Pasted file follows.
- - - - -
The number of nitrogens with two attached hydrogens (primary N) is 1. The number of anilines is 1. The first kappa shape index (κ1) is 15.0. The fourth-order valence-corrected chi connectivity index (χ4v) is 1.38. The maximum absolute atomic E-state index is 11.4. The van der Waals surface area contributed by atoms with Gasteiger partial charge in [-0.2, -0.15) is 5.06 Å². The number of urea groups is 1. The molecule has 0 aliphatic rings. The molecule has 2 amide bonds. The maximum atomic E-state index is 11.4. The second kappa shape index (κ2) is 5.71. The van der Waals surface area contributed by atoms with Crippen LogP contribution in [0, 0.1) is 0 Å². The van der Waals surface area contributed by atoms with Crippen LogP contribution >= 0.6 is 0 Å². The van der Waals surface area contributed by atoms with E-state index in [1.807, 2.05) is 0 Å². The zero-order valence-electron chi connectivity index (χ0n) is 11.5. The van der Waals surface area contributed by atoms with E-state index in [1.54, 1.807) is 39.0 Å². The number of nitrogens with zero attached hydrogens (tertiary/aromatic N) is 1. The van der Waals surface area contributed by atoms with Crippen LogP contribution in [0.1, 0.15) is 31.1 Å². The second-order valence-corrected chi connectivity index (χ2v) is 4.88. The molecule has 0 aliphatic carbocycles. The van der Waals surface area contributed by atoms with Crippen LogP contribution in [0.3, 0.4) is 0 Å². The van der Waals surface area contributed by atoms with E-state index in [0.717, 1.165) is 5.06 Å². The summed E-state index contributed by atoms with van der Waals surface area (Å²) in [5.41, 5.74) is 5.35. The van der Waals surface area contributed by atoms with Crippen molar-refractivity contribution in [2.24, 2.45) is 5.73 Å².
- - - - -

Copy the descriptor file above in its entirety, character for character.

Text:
The number of nitrogens with two attached hydrogens (primary N) is 1. The number of anilines is 1. The first kappa shape index (κ1) is 15.0. The fourth-order valence-corrected chi connectivity index (χ4v) is 1.38. The maximum absolute atomic E-state index is 11.4. The van der Waals surface area contributed by atoms with Gasteiger partial charge in [-0.2, -0.15) is 5.06 Å². The number of urea groups is 1. The molecule has 0 aliphatic rings. The molecule has 2 amide bonds. The maximum atomic E-state index is 11.4. The second kappa shape index (κ2) is 5.71. The van der Waals surface area contributed by atoms with Crippen LogP contribution in [0, 0.1) is 0 Å². The van der Waals surface area contributed by atoms with Crippen LogP contribution >= 0.6 is 0 Å². The van der Waals surface area contributed by atoms with E-state index in [1.807, 2.05) is 0 Å². The zero-order valence-electron chi connectivity index (χ0n) is 11.5. The van der Waals surface area contributed by atoms with E-state index in [1.54, 1.807) is 39.0 Å². The number of nitrogens with zero attached hydrogens (tertiary/aromatic N) is 1. The van der Waals surface area contributed by atoms with Crippen LogP contribution in [0.1, 0.15) is 31.1 Å². The second-order valence-corrected chi connectivity index (χ2v) is 4.88. The molecule has 0 aliphatic carbocycles. The van der Waals surface area contributed by atoms with Crippen LogP contribution in [0.3, 0.4) is 0 Å². The van der Waals surface area contributed by atoms with E-state index in [0.717, 1.165) is 5.06 Å². The summed E-state index contributed by atoms with van der Waals surface area (Å²) in [5.41, 5.74) is 5.35. The van der Waals surface area contributed by atoms with Crippen molar-refractivity contribution in [2.24, 2.45) is 5.73 Å².